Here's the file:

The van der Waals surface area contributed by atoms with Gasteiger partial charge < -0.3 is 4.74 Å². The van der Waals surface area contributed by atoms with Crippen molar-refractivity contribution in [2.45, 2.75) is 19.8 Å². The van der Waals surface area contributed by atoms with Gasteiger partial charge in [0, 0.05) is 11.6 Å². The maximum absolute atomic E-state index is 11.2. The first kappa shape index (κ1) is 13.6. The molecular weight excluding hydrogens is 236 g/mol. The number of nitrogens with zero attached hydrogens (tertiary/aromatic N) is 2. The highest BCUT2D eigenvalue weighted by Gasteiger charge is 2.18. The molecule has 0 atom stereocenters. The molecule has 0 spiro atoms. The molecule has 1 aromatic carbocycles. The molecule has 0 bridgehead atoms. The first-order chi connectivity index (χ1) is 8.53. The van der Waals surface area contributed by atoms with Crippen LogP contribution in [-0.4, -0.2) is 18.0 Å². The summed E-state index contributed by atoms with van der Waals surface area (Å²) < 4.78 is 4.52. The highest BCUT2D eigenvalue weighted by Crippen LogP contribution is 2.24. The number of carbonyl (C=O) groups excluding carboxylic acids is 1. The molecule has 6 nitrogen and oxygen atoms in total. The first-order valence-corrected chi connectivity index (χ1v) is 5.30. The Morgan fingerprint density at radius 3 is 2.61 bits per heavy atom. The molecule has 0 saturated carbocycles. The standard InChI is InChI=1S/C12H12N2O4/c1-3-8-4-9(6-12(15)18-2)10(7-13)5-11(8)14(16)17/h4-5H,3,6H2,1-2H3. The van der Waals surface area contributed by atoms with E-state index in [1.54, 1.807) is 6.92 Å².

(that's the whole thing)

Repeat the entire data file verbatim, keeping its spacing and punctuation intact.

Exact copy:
The van der Waals surface area contributed by atoms with Gasteiger partial charge < -0.3 is 4.74 Å². The van der Waals surface area contributed by atoms with Crippen molar-refractivity contribution in [2.45, 2.75) is 19.8 Å². The van der Waals surface area contributed by atoms with Gasteiger partial charge in [0, 0.05) is 11.6 Å². The maximum absolute atomic E-state index is 11.2. The first kappa shape index (κ1) is 13.6. The molecular weight excluding hydrogens is 236 g/mol. The number of nitrogens with zero attached hydrogens (tertiary/aromatic N) is 2. The highest BCUT2D eigenvalue weighted by Gasteiger charge is 2.18. The molecule has 0 atom stereocenters. The molecule has 0 spiro atoms. The molecule has 1 aromatic carbocycles. The molecule has 0 bridgehead atoms. The first-order chi connectivity index (χ1) is 8.53. The van der Waals surface area contributed by atoms with Crippen LogP contribution in [-0.4, -0.2) is 18.0 Å². The summed E-state index contributed by atoms with van der Waals surface area (Å²) < 4.78 is 4.52. The highest BCUT2D eigenvalue weighted by Crippen LogP contribution is 2.24. The number of carbonyl (C=O) groups excluding carboxylic acids is 1. The molecule has 6 nitrogen and oxygen atoms in total. The first-order valence-corrected chi connectivity index (χ1v) is 5.30. The Morgan fingerprint density at radius 3 is 2.61 bits per heavy atom. The molecule has 0 saturated carbocycles. The standard InChI is InChI=1S/C12H12N2O4/c1-3-8-4-9(6-12(15)18-2)10(7-13)5-11(8)14(16)17/h4-5H,3,6H2,1-2H3. The van der Waals surface area contributed by atoms with E-state index in [1.54, 1.807) is 6.92 Å².